If you cannot measure it, you cannot improve it.
William Thomson, Lord Kelvin
Over the past 10 years, Site Reliability Engineering has become a well-recognized term among many tech companies and the SysAdmins community. In many cases, it stands as a synonym for a new, advanced way of computer systems management tightly coupled with such keywords as distributed systems and containerization, representing a set of practices that allow a variety of companies to run and support systems at large scale efficiently and cost effectively.
The fundamental property that differentiates Site Reliability Engineers (SREs) and traditional System Administrators is the point of view. The conventional approach is to make sure that the system does not produce errors or become overloaded. SRE, on the other hand, defines the desired system state in terms of business needs.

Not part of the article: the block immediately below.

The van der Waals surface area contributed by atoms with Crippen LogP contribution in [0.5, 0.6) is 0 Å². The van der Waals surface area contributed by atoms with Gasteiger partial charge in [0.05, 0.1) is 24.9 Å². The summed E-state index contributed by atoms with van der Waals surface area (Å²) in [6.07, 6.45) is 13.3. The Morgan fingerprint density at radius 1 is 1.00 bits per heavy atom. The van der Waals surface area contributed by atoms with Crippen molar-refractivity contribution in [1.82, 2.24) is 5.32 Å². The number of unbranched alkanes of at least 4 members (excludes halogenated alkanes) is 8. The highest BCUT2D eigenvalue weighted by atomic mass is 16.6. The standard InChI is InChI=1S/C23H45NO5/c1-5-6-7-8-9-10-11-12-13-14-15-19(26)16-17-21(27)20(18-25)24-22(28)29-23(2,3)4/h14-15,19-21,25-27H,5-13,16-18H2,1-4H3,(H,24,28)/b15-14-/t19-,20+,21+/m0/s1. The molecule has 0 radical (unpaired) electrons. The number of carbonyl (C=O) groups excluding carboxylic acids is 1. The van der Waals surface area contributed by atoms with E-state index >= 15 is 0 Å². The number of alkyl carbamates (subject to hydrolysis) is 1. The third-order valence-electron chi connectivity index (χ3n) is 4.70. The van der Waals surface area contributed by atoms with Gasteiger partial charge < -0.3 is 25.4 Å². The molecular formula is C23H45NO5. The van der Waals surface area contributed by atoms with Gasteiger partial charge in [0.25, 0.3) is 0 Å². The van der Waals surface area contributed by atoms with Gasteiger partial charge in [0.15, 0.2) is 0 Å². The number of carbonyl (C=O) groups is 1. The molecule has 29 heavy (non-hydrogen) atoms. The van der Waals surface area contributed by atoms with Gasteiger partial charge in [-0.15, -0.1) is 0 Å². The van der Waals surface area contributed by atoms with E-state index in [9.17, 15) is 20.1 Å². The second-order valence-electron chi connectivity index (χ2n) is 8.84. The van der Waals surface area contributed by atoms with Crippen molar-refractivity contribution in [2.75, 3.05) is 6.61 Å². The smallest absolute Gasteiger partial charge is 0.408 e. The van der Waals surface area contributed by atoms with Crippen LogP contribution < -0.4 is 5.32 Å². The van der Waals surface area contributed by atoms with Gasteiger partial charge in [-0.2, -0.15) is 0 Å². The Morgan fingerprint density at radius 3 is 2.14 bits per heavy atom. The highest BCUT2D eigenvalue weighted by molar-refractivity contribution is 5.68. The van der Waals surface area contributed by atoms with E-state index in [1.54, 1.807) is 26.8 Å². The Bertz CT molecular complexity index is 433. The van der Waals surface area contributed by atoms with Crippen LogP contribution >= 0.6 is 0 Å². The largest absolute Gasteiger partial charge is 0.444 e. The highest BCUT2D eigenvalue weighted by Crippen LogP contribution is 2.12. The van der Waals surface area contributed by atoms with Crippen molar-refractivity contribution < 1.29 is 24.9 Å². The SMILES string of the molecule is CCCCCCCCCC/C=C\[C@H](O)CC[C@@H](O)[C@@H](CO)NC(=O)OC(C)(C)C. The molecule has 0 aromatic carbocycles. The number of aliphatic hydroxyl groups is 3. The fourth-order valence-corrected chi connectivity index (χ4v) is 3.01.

Both approaches use myriad metrics that monitor service from every angle, from individual CPU core temperature to the stack traces of a high-level application. However, the same metrics will lead the two approaches to very different conclusions. From the SysAdmin point of view, latency growth of a couple of milliseconds might not seem significant compared to a large number of errors. An SRE, on the other hand, might be led to an entirely opposite conclusion: an error might happen, but if the end users have not been affected, the service is fine. Of course, ...